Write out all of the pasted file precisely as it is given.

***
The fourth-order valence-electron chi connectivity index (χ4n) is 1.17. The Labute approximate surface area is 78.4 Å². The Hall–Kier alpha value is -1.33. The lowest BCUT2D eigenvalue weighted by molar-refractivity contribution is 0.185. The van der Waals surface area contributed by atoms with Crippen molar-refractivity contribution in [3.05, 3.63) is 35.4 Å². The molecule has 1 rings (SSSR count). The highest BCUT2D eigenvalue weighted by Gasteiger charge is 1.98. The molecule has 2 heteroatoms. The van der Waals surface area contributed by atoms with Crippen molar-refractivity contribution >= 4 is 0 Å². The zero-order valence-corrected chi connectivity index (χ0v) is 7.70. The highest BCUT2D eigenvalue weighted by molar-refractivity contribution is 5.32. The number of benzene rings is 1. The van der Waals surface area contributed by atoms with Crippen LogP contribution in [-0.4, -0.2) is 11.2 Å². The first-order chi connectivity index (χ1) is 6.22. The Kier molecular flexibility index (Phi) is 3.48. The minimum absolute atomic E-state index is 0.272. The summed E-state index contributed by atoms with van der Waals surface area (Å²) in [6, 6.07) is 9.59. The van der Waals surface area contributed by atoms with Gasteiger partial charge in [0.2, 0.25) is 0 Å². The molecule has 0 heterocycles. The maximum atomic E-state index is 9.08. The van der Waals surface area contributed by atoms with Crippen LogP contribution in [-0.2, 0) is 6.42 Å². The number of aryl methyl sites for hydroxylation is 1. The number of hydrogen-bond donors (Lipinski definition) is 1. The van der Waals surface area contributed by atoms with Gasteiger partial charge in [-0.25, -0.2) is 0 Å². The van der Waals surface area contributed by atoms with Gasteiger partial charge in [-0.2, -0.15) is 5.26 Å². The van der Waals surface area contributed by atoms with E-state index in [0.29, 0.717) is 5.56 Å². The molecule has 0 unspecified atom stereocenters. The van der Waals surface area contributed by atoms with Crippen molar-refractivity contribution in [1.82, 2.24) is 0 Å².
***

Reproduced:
The fourth-order valence-electron chi connectivity index (χ4n) is 1.17. The Labute approximate surface area is 78.4 Å². The Hall–Kier alpha value is -1.33. The lowest BCUT2D eigenvalue weighted by molar-refractivity contribution is 0.185. The van der Waals surface area contributed by atoms with Crippen molar-refractivity contribution in [3.05, 3.63) is 35.4 Å². The molecule has 1 rings (SSSR count). The highest BCUT2D eigenvalue weighted by Gasteiger charge is 1.98. The molecule has 2 heteroatoms. The van der Waals surface area contributed by atoms with Crippen molar-refractivity contribution >= 4 is 0 Å². The zero-order valence-corrected chi connectivity index (χ0v) is 7.70. The highest BCUT2D eigenvalue weighted by molar-refractivity contribution is 5.32. The number of benzene rings is 1. The van der Waals surface area contributed by atoms with Crippen LogP contribution in [-0.4, -0.2) is 11.2 Å². The first-order chi connectivity index (χ1) is 6.22. The Kier molecular flexibility index (Phi) is 3.48. The minimum absolute atomic E-state index is 0.272. The summed E-state index contributed by atoms with van der Waals surface area (Å²) in [6, 6.07) is 9.59. The van der Waals surface area contributed by atoms with Gasteiger partial charge in [0.2, 0.25) is 0 Å². The molecule has 0 heterocycles. The maximum atomic E-state index is 9.08. The van der Waals surface area contributed by atoms with Crippen LogP contribution in [-0.2, 0) is 6.42 Å². The number of aryl methyl sites for hydroxylation is 1. The number of hydrogen-bond donors (Lipinski definition) is 1. The van der Waals surface area contributed by atoms with Gasteiger partial charge in [-0.25, -0.2) is 0 Å². The van der Waals surface area contributed by atoms with Gasteiger partial charge in [-0.2, -0.15) is 5.26 Å². The van der Waals surface area contributed by atoms with E-state index in [0.29, 0.717) is 5.56 Å². The molecule has 0 unspecified atom stereocenters. The van der Waals surface area contributed by atoms with Crippen molar-refractivity contribution in [1.82, 2.24) is 0 Å².